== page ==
Results of the study showed higher HADS, HRSA and HRSD scores in OSCC group as compared to PMD, risk and control group interpreting that cancer patients were associated with major depression and anxiety, thus resulting in poorer quality of life in these patients suffering from the debilitating disease. Results of the present study were similar to series of studies conducted on various cancers which also show higher levels of anxiety and depression owing to poorer quality of life, bodily pain, decreased vitality and social functioning.,,
On comparison of self-administered (HADS) and clinician-rated scales (HRSA/HRSD) for measuring stress, the study found statistically significant difference (P = 0.001) highlighting the significance of clinician-rated scales in obtaining accurate measurement of severity in psychological levels of stress. Hence, clinician-rated scales should be combined with self-reported questionnaire to provide an accurate evaluation since each assessment modality provides unique but redundant information that complements the other in predicting treatment outcomes.
Previous studies have shown that in the presence of psychological factors (depression, anxiety and stress); there is activation of HPA axis leading to raise in serum cortisol levels. In the present study, mean plasma cortisol levels in OSCC group has a significantly higher correlation to total anxiety and depression scores calculated by all the three scales as compared to other three groups.
Thus, increased psychological (HADS, HRSA and HRSD) and physiological (plasma and salivary cortisol levels) parameters in cancer patients, thereby strengthen the hypothesis that the presence of OSCC is associated with a dysregulation of cortisol secretion.
The limitations of the present study include analysis of salivary and plasma cortisol levels being performed in samples collected only at one time of day (in the morning). For a complete evaluation of the HPA axis, cortisol rhythms should be measured during 24 h as it is important to identify the fluctuations of cortisol levels over a day (analysis of circadian rhythms). Another shortcoming of present study was lack of analysis of interleukins as upregulation of IL-6 expression, induced OSCC cell proliferation and could be a better indicator of disease progression.,
On the basis of the results of the study, OSCC patients exhibit significant increase in the levels of cortisol (plasma and saliva) compared with PMD's, risk and healthy controls showing dysregulation of HPA axis induced due to increased levels of anxiety and depression, having a significant negative impact on quality of life and tumor progression.
| Conclusion|| |
The study concluded that levels of depression and anxiety along with cortisol levels (plasma and salivary) should be evaluated in cancer patients as these frequently remain undiagnosed and untreated in such patients which results in a significant negative impact on quality of life and tumor progression.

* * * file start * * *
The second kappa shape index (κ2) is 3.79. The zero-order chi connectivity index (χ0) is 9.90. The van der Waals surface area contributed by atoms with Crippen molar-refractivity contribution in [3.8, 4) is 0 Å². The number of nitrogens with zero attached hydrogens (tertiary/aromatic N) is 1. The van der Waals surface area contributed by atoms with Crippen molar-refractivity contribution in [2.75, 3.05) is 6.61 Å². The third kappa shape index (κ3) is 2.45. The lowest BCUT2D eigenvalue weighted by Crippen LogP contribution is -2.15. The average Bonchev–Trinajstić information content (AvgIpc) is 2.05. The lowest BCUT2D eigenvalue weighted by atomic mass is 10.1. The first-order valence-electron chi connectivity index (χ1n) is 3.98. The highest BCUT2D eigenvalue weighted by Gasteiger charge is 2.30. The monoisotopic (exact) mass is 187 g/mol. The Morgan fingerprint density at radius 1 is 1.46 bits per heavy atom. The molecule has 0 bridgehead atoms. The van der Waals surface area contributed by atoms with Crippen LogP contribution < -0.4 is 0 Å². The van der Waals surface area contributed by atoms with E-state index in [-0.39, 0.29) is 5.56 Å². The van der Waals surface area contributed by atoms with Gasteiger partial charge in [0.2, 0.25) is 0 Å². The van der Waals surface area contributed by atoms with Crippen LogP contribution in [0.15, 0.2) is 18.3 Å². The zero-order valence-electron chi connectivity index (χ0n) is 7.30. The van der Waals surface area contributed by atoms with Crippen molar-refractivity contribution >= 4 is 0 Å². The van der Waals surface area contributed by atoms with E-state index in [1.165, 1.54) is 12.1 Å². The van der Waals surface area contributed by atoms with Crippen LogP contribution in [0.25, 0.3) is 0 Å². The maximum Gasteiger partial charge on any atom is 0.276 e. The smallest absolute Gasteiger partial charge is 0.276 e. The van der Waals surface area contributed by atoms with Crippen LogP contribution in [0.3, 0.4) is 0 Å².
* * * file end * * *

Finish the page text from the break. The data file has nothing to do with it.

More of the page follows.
However, despite significant progress in the past decade, further research is needed to understand mechanism underlying the stress hormones which modulate the interplay between tumor and stromal cells in the tumor microenvironment, resulting in regulation of signaling pathways with important implications on cancer progression. Stress management should be an important part of cancer treatment. Therefore, psychological assessment and intervention with psychopharmacological and psychotherapeutic modalities should be an essential part of the comprehensive treatment approach to ongoing cancer treatment.
Financial support and sponsorship
Conflicts of interest
There are no conflicts of interest.
| References|| |
Quail DF, Joyce JA. Microenvironmental regulation of tumor progression and metastasis. Nat Med 2013;19:1423-37.
Thaker PH, Lutgendorf SK, Sood AK. The neuroendocrine impact of chronic stress on cancer. Cell Cycle 2007;6:430-3.
Denaro N, Tomasello L, Russi EG. Cancer and stress: What's matter? From epidemiology: The psychologist and oncologist point of view. J Cancer Ther Res 2014;3:6.
Brannon L, Feis J. Health Psychology: An Introduction to Behavior and Health. 7th
ed. United States of America: Cengage Learning; 2009.
Zigmond AS, Snaith RP. The hospital anxiety and depression scale. Acta Psychiatr Scand 1983;67:361-70.
Sandhu SV, Sandhu JS, Bansal H, Dua V. Oral lichen planus and stress: An appraisal. Contemp Clin Dent 2014;5:352-6.
] [Full text]
Hamilton M. The assessment of anxiety states by rating. Br J Med Psychol 1959;32:50-5.
Adapted from : Hamilton, M. Journal of Neurology, Neurosurgery, and Psychiatry 1960;23:56-62.